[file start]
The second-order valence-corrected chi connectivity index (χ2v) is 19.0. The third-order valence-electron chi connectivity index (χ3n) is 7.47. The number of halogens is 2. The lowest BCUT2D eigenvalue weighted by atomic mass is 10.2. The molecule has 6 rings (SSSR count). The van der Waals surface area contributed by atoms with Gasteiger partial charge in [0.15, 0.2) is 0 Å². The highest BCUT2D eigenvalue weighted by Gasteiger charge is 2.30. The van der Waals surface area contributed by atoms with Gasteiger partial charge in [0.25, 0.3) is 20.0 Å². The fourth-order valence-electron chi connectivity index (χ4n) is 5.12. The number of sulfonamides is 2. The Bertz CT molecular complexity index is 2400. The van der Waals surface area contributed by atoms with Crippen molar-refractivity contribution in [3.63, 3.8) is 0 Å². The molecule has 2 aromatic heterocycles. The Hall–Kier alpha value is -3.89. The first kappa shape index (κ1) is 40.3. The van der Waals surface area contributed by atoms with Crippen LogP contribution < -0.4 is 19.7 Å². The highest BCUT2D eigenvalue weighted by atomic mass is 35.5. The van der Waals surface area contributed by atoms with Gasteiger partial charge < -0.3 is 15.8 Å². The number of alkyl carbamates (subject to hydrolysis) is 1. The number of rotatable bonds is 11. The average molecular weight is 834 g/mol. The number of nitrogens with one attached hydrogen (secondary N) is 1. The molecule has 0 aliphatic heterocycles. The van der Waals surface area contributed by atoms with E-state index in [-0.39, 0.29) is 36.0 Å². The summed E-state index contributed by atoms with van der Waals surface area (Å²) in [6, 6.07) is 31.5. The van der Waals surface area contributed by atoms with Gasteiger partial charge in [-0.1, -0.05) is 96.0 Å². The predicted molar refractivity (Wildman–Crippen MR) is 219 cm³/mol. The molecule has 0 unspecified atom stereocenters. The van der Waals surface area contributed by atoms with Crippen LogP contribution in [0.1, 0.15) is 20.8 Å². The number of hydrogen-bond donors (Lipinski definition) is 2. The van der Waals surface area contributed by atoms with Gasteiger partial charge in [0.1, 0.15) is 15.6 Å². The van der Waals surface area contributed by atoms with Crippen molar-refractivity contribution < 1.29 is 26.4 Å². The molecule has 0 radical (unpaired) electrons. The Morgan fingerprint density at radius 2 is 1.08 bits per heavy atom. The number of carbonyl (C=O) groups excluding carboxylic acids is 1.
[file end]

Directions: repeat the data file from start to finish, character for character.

The second-order valence-corrected chi connectivity index (χ2v) is 19.0. The third-order valence-electron chi connectivity index (χ3n) is 7.47. The number of halogens is 2. The lowest BCUT2D eigenvalue weighted by atomic mass is 10.2. The molecule has 6 rings (SSSR count). The van der Waals surface area contributed by atoms with Gasteiger partial charge in [0.15, 0.2) is 0 Å². The highest BCUT2D eigenvalue weighted by Gasteiger charge is 2.30. The van der Waals surface area contributed by atoms with Gasteiger partial charge in [0.25, 0.3) is 20.0 Å². The fourth-order valence-electron chi connectivity index (χ4n) is 5.12. The number of sulfonamides is 2. The Bertz CT molecular complexity index is 2400. The van der Waals surface area contributed by atoms with Crippen molar-refractivity contribution in [3.63, 3.8) is 0 Å². The molecule has 2 aromatic heterocycles. The Hall–Kier alpha value is -3.89. The first kappa shape index (κ1) is 40.3. The van der Waals surface area contributed by atoms with Crippen LogP contribution < -0.4 is 19.7 Å². The highest BCUT2D eigenvalue weighted by atomic mass is 35.5. The van der Waals surface area contributed by atoms with Gasteiger partial charge < -0.3 is 15.8 Å². The number of alkyl carbamates (subject to hydrolysis) is 1. The number of rotatable bonds is 11. The average molecular weight is 834 g/mol. The number of nitrogens with one attached hydrogen (secondary N) is 1. The molecule has 0 aliphatic heterocycles. The van der Waals surface area contributed by atoms with E-state index in [-0.39, 0.29) is 36.0 Å². The summed E-state index contributed by atoms with van der Waals surface area (Å²) in [6, 6.07) is 31.5. The van der Waals surface area contributed by atoms with Gasteiger partial charge in [-0.1, -0.05) is 96.0 Å². The predicted molar refractivity (Wildman–Crippen MR) is 219 cm³/mol. The molecule has 0 unspecified atom stereocenters. The van der Waals surface area contributed by atoms with Crippen LogP contribution in [0.1, 0.15) is 20.8 Å². The number of hydrogen-bond donors (Lipinski definition) is 2. The van der Waals surface area contributed by atoms with Gasteiger partial charge in [0.1, 0.15) is 15.6 Å². The van der Waals surface area contributed by atoms with Crippen molar-refractivity contribution < 1.29 is 26.4 Å². The molecule has 0 radical (unpaired) electrons. The Morgan fingerprint density at radius 2 is 1.08 bits per heavy atom. The number of carbonyl (C=O) groups excluding carboxylic acids is 1.